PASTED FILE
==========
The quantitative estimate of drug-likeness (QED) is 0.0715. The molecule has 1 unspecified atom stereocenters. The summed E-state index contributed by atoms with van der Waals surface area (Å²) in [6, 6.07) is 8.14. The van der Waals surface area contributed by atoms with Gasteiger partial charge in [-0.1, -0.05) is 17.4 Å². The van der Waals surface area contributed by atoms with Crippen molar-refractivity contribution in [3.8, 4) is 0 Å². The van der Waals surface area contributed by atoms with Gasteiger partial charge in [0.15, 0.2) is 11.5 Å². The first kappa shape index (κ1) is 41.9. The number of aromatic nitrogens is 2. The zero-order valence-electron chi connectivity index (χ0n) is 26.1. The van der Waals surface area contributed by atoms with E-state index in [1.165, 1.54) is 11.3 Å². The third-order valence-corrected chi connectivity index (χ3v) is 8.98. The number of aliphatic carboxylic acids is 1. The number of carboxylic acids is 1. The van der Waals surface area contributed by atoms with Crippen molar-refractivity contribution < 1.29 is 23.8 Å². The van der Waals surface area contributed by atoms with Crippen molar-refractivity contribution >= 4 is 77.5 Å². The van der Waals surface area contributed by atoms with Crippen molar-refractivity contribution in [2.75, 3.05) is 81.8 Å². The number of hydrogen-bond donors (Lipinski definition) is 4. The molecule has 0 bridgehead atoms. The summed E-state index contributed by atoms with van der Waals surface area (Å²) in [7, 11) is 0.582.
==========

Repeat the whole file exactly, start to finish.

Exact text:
The quantitative estimate of drug-likeness (QED) is 0.0715. The molecule has 1 unspecified atom stereocenters. The summed E-state index contributed by atoms with van der Waals surface area (Å²) in [6, 6.07) is 8.14. The van der Waals surface area contributed by atoms with Gasteiger partial charge in [-0.1, -0.05) is 17.4 Å². The van der Waals surface area contributed by atoms with Crippen molar-refractivity contribution in [3.8, 4) is 0 Å². The van der Waals surface area contributed by atoms with Gasteiger partial charge in [0.15, 0.2) is 11.5 Å². The first kappa shape index (κ1) is 41.9. The number of aromatic nitrogens is 2. The zero-order valence-electron chi connectivity index (χ0n) is 26.1. The van der Waals surface area contributed by atoms with E-state index in [1.165, 1.54) is 11.3 Å². The third-order valence-corrected chi connectivity index (χ3v) is 8.98. The number of aliphatic carboxylic acids is 1. The number of carboxylic acids is 1. The van der Waals surface area contributed by atoms with Crippen molar-refractivity contribution < 1.29 is 23.8 Å². The van der Waals surface area contributed by atoms with Crippen molar-refractivity contribution >= 4 is 77.5 Å². The van der Waals surface area contributed by atoms with Crippen molar-refractivity contribution in [2.75, 3.05) is 81.8 Å². The number of hydrogen-bond donors (Lipinski definition) is 4. The molecule has 0 bridgehead atoms. The summed E-state index contributed by atoms with van der Waals surface area (Å²) in [7, 11) is 0.582.